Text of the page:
Saturday, 28 January 2012

The Church within a Church.


This is carrying on from my previous blog "Snow on Oxenhope Moor"

Built high on a hill, Heptonstall is Haworth without the crowds, without the tacky jewellery shops and suchlike. In fact there aint much there at all except a post office, a tea room, a couple of pubs, a museum and a Church within a Church!  

"The original church at Heptonstall was dedicated to St Thomas a Becket and was built between 1256 and 1260. Later two naves, two aisles and two chantry chapels were added as well as a tower. Following a storm in 1847 the west face of the tower fell away and following some measure of repair, the church was used up to 1854 when the present church, St Thomas the Apostle was completed. The new Church was struck by lightening and damaged as well, maybe someone is trying to tell the locals in this area something!
 There are three adjacent churchyards at Heptonstall. The oldest is now closed and is around the old church with the second part around the new church. The third and newer churchyard is across a little country lane and is where the American poet Sylvia Plath, the first wife of former Poet Laureate Ted Hughes, is buried. "

Apparently Plath's headstone is regularly vandalised by removing Hughes's surname from the memorial  because some of her fans believe he was responsible for her death. Wikipedia has more detail of her sometimes tragic life.

When I was there the local kids were playing hide and seek in the old Church and Churchyard which in a way, was quite a refreshing thing to see in this day  and age of the Wii and the Xbox. Kids just don't seem to play out anymore, they hang around street corners but never seem to play the way we used to.

It was a bitterly cold day so Citeh scarf, woolly hat and gloves were needed even when taking photographs (hangs head in shame). The views to the south over Calderdale and west across to the Lancashire moors were very good, with all the hilltops covered in snow. Stoodley Pike really stood out across the valley.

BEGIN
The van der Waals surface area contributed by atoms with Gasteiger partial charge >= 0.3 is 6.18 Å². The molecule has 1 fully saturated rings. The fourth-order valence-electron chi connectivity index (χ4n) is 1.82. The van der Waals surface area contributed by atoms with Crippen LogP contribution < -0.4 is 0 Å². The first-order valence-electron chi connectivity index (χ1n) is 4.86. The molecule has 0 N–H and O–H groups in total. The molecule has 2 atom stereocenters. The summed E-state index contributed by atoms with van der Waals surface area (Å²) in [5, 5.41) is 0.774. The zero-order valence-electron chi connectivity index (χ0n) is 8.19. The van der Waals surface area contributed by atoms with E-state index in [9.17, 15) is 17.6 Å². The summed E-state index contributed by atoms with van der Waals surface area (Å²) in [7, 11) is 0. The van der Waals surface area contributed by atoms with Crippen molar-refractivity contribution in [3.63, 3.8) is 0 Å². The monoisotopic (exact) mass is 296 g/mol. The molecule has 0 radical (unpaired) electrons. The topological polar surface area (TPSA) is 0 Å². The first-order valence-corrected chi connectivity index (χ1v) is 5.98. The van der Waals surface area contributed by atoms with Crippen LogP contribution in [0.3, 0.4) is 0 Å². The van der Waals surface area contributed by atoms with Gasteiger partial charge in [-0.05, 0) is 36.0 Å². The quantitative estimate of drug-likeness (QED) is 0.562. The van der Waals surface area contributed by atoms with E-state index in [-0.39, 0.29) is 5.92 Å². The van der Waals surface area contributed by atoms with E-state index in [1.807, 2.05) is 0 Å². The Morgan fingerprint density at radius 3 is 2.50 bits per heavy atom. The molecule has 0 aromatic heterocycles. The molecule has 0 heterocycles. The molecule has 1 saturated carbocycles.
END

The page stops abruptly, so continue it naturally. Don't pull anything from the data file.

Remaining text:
Oh and by the way, I was hanging my head in shame at wearing gloves whilst taking photographs and not for wearing my Citeh scarf ;O)

Most of the photos I took were either of the Churches or the surrounding countryside as the town itself seemed to be a magnet for builders or utility firms. Scaffoling or roadworks signs seemed to spoil just about every shot I attempted.

I'd kept an eye on the position of the sun most of the afternoon, hoping for a decent sunset and I'm pleased to say it didn't let me down. I don't go changing sunsets anymore and I've lost count of the number of times I've been disappointed and the number of miles I have covered but if one comes my way like it did today then I'll take it thank you very much. I never did get to a supermarket!

I'll post the sunset shots in a separate blog.


Lane leading to the Church

St Thomas the Apostle

Church Lane

Graveyard of St Thomas a Becket

Ruins of St Thomas a Becket Church

Ruins of St Thomas a Becket Church

Ruins of St Thomas a Becket Church

Ruins of St Thomas a Becket Church

Ruins of St Thomas a Becket Church

Entrance to St Thomas a Becket Church

Entrance to St Thomas a Becket Church

Thomas the Apostle Church

Madonna and child, Thomas the Apostle Church

Old and new Churches

Thomas a Becket Church ruins

Thomas a Becket Church ruins

Over the rooftops, Heptonstall

Old well, Heptonstall

Heptonstall

Looking to Stoodley Pike

A short-sighted worm's view of Stoodley Pike

A journey of two halves.

It was one of those all too frequent occasions when the weather forecast had a big wad of thick cloud and rain hanging over Cumbria whilst ...